Lake Norman Fall Cruise (2016)

Boating season has no end.

This axiom was put to the test Saturday, October 22nd, when I boarded the Jolly Roger (a.k.a. my sister’s family’s boat; unofficially named) for a fall cruise around Lake Norman. It was a crisp 46 degrees sitting still…and we weren’t going to be sitting still.

Approximately twenty boats—a combination of Benningtons and Cobalts—participated in Lake Norman Marina’s annual fall foliage cruise, and we had the pleasure of being one of them.

During the cruise, we passed locales like Sherrills Ford, Monbo, Long Island, and Buffalo Shoals. Translated, we went up the lake, turned around before it got too shallow, and came back.

Here are a few photos I took that day. Enjoy!

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Boats lining up at Lake Norman Marina for the fall cruise: There were a few pops of color along the shoreline, but the day was more about enjoying the lake with other marina patrons.


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The shoreline tried, it really tried, to impress us with some fall foliage, but it was a bit early for full-on fall color.


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A view of the Marshall Steam Station from the lake.


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When we reached the halfway point of the cruise, my nephew in particular enjoyed watching the boats turn around and face us.


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Adults, kiddies and canines, too, enjoyed the cold but sunny day boat ride.


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I took quite a few photos of the furry seafarers in front of us. Judging by their able footing, they’ve cruised Lake Norman a time or two  before and were clearly enjoying their sunny day adventure.

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The cruise ended back at the marina with a cookout and a promise that next year, the cruise would be a week or two later in hopes of more colorful foliage. Green or brown, yellow or red, the cruise was very enjoyable and Lake Norman Marina could not have been a more gracious host.

..But the day didn’t end there for the Jolly Roger and its crew. We set out later that evening for a cruise up river, er lake, to a waterfront restaurant. On the return trip, the sunset was the cream on the top of a very good day.

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Autumn at The Umstead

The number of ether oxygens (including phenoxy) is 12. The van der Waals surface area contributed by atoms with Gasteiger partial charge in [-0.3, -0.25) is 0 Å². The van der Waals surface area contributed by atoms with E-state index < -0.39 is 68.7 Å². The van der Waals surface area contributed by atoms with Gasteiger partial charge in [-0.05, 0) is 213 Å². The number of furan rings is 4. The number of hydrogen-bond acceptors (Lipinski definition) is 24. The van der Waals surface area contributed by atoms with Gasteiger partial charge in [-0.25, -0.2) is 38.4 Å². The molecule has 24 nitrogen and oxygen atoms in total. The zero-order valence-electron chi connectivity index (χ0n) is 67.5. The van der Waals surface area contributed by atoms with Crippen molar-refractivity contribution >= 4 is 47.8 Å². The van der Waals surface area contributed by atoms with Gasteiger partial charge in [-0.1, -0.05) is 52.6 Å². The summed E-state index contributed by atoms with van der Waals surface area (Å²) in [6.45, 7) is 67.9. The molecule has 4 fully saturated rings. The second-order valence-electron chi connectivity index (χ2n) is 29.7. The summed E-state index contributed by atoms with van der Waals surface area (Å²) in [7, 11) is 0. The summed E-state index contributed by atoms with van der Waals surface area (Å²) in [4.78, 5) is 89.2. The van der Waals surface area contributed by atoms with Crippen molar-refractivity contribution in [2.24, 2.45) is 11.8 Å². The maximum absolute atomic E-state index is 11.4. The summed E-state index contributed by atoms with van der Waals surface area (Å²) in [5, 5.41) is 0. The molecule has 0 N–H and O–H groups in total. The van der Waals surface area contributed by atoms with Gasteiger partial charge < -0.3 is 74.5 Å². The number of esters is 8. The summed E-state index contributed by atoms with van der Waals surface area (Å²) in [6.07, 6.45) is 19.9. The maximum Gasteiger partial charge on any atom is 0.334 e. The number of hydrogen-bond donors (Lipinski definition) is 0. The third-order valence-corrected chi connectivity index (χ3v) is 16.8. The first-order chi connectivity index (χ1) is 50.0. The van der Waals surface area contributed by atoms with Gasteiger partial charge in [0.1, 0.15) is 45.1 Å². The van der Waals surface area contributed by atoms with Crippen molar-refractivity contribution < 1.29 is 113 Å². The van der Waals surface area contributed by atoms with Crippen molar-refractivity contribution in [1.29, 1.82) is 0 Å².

It arrived last week.

Autumn.

Every October, I fret that the fall foliage will fail to impress here in central North Carolina. Then, as Thanksgiving draws near, the leaves do their thing and it is spectacular…and I remind myself to remind myself next year to hold my horses.

Saturday afternoon, I found myself at The Umstead Hotel and Spa in Cary, North Carolina, for a late lunch with my older sister.

If you’re a fan of coffee, I recommend the Espresso Fizz. It was delish and went surprisingly well with the pickled fried chicken.

In case you need some convincing:

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The ice cubes were made of frozen coffee, and a dash of cinnamon gave the Espresso Fizz a pleasing punch of sweet-spicy flavor.

After lunch we took a walk around the hotel, which is always a treat. (I’ve written about the Umstead before.) Although this five star establishment is right off of Interstate 40, it’s tucked into a wooded haven.

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A view from inside the hotel hinted at the beauty awaiting outside.

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Gas fire pits and heaters make the back porch at Umstead attractive to guests nearly year-round.

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These roses were a reminder that it was actually 75 degrees on this particular Saturday in latish November.

Umstead’s lake, located at the rear of the 12-acre resort, is tranquil and offers walking trails and benches. This time of year, these amenities were encased in vibrant colors of autumn.

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Locals and visitors alike are fortunate to enjoy this lovely place, which U.S. News and World Report has ranked as #1 in Best North Carolina Hotels.

Fall, Leaves

Fall is transforming the piedmont foothills of North Carolina into a tapestry of orange and red and gold. Last weekend, I took a few photos of the foliage around the Charlotte, North Carolina, area while celebrating the close of my nephew’s cart racing season.

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The trees around the track were as colorful as the racing flags. — Mooresville, NC

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There were copses of color here and there on the shoreline of Lake Norman. — Denver, NC